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Working with Image Registration in ESAPI

Image Registration

As part of the treatment planning process, the target area may be imaged multiple times. The images may be taken using different modalities (e.g., CT and MRI) or taken at different times, such as in adaptive radiotherapy.

The images, however, may not be in the same coordinate system (or "frame of reference"). Yet this is necessary for various radiotherapy activities, such as calculating the total dose delivered to a structure by multiple treatments.

Image registration is the process of mapping (or "transforming") one frame of reference to another. There are two types of image registration: rigid and deformable. In rigid registration, only linear transformations are applied (e.g., translation, rotation, and scaling). A rigid transformation can be represented mathematically by a matrix.

Deformable registration involves nonlinear transformations that can warp one frame of reference to another. Since ESAPI does not provide an interface to deformable registrations, I will not discuss deformable registrations in this blog post. (Note that deformable registrations are accessible through the SmartAdapt API.)

Registrations in ESAPI

Multiple registrations may be associated with a patient, so ESAPI provides the Registrations property in the Patient class. Each Registration object represents a rigid transformation from a source frame of reference to a destination (or registered) frame of reference.

The Registration class contains the SourceFOR and RegisteredFOR properties, which provide the UIDs of the source and registered frame of references. The UID of the desired frame of reference can be obtained through the FOR property in the Image class.

The Registration class also provides the transformation matrix, but typically it will be more convenient to use the TransformPoint or InverseTransformPoint methods. The TransformPoint method takes a point in the source frame of reference and returns the corresponding point in the registered frame of reference. The InverseTransformPoint does the transformation in the opposite direction.

Registration Example

One case where registration is important is in bio-correcting the dose of a structure in a plan sum. Bio-correction in a plan sum requires that the dose in each component plan is bio-corrected independently. The bio-corrected doses are then added together. If the plan sum contains plans with data sets in different frames of reference, the wrong doses may be added together.

As an example, let's say that you have a plan sum with two plans, each with a data set in a different frame of reference. To get the dose of a structure in the first plan, you can use the algorithm shown in the code sample in the Varian Developers Forum. It uses a SegmentProfile to efficiently obtain the voxels that are inside of the structure of interest.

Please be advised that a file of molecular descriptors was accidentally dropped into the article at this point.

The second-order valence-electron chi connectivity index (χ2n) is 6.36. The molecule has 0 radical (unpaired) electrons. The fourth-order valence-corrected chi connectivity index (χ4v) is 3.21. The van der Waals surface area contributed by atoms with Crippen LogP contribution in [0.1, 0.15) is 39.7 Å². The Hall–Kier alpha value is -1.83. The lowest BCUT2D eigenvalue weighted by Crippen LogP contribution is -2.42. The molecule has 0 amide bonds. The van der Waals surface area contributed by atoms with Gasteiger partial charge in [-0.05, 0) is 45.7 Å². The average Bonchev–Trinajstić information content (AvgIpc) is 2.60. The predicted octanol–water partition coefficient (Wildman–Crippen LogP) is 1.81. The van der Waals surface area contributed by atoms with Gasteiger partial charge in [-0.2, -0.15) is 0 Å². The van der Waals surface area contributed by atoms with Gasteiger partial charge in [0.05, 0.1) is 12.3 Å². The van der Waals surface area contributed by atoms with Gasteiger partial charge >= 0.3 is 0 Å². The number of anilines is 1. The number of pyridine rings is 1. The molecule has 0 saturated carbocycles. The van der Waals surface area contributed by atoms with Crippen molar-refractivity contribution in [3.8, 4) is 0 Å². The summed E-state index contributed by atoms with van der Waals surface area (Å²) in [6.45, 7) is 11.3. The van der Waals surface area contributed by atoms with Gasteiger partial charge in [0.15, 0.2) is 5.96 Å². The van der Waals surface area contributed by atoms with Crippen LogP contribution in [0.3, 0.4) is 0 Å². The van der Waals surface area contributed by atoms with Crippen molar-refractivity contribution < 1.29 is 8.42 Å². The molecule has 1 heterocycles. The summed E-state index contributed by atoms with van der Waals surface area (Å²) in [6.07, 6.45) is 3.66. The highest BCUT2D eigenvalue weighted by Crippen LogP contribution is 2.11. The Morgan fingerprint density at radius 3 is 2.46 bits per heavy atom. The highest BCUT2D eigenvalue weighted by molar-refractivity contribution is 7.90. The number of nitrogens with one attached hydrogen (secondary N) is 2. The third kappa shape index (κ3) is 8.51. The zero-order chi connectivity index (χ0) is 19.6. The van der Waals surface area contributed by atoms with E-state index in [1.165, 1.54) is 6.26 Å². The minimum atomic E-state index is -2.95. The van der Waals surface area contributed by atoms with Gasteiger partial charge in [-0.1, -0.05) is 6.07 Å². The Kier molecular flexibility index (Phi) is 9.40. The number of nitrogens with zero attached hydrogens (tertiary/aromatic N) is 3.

To get the dose of the same structure in the second plan, we will first write a class called RegisteredSegmentProfile that transforms a segment profile using the given Registration object:

public class RegisteredSegmentProfile
    private readonly Registration _registration;

    public RegisteredSegmentProfile(Registration registration)
        _registration = registration;

    public SegmentProfile GetRegisteredSegmentProfile(SegmentProfile profile)
        VVector start = _registration.TransformPoint(profile.First().Position);
        VVector stop = _registration.TransformPoint(profile.Last().Position);
        VVector step = (stop - start) / (profile.Count - 1);
        BitArray bitArray = new BitArray(profile.Select(p => p.Value).ToArray());
        return new SegmentProfile(start, step, bitArray);

The constructor takes the Registration object that registers the image of the second plan to the first plan. If you have the registration in the opposite direction, you will need to use the InverseTransformPoint method in the GetRegisteredSegmentProfile method.

Notice that we only have to transform the first and last positions of the segment profile, not each point in the segment profile. The reason is that, in rigid transformations, lines are preserved. This is not necessarily the case in deformable transformations.

We can now use this class to obtain the dose at the registered points in the second plan. The code is similar to that in the Varian Developers Forum. You will want to extend it, however, to handle cases where the plan sum contains more than just two plans.


The example above assumes that if a point is inside the structure in the first plan, the corresponding point is also inside the structure in the second plan. This will be the case if the data sets are perfectly registered. If they're not, some of the doses you get in the second plan may be outside of the structure. Conversely, some of the doses outside the structure in the first plan may be inside the structure in the second plan.

Another caveat deals with multiple registrations. How do you find the correct one for two specific plans in a plan sum? You can find it by comparing the SourceFOR and RegisteredFOR properties, but what if there are more than one registration between the same images? It turns out that a plan sum can only have one registration between two specific images, so you don't have to worry about this problem.

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